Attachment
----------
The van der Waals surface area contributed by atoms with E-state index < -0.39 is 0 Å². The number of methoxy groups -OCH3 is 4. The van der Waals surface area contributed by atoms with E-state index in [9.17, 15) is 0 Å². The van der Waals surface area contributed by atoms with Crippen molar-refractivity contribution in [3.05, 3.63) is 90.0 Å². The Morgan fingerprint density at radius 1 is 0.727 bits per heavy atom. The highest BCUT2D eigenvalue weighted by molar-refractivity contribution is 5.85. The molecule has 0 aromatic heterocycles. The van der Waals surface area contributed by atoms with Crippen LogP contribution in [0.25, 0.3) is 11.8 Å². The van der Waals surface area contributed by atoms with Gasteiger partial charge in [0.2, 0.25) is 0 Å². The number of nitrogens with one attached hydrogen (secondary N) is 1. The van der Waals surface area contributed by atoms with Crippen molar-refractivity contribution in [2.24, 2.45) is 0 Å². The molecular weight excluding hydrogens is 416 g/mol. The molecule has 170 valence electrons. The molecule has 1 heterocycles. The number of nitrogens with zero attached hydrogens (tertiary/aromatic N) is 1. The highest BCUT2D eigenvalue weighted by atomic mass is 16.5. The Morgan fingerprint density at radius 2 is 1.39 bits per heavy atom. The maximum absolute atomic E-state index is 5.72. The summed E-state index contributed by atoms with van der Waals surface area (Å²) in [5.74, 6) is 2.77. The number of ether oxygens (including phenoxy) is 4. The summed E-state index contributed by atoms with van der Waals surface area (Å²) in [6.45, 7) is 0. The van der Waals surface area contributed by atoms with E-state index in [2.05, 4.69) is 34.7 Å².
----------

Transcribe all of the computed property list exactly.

The van der Waals surface area contributed by atoms with E-state index < -0.39 is 0 Å². The number of methoxy groups -OCH3 is 4. The van der Waals surface area contributed by atoms with E-state index in [9.17, 15) is 0 Å². The van der Waals surface area contributed by atoms with Crippen molar-refractivity contribution in [3.05, 3.63) is 90.0 Å². The Morgan fingerprint density at radius 1 is 0.727 bits per heavy atom. The highest BCUT2D eigenvalue weighted by molar-refractivity contribution is 5.85. The molecule has 0 aromatic heterocycles. The van der Waals surface area contributed by atoms with Crippen LogP contribution in [0.25, 0.3) is 11.8 Å². The van der Waals surface area contributed by atoms with Gasteiger partial charge in [0.2, 0.25) is 0 Å². The number of nitrogens with one attached hydrogen (secondary N) is 1. The van der Waals surface area contributed by atoms with Crippen molar-refractivity contribution in [2.24, 2.45) is 0 Å². The molecular weight excluding hydrogens is 416 g/mol. The molecule has 170 valence electrons. The molecule has 1 heterocycles. The number of nitrogens with zero attached hydrogens (tertiary/aromatic N) is 1. The highest BCUT2D eigenvalue weighted by atomic mass is 16.5. The Morgan fingerprint density at radius 2 is 1.39 bits per heavy atom. The maximum absolute atomic E-state index is 5.72. The summed E-state index contributed by atoms with van der Waals surface area (Å²) in [5.74, 6) is 2.77. The number of ether oxygens (including phenoxy) is 4. The summed E-state index contributed by atoms with van der Waals surface area (Å²) in [6.45, 7) is 0. The van der Waals surface area contributed by atoms with E-state index in [2.05, 4.69) is 34.7 Å².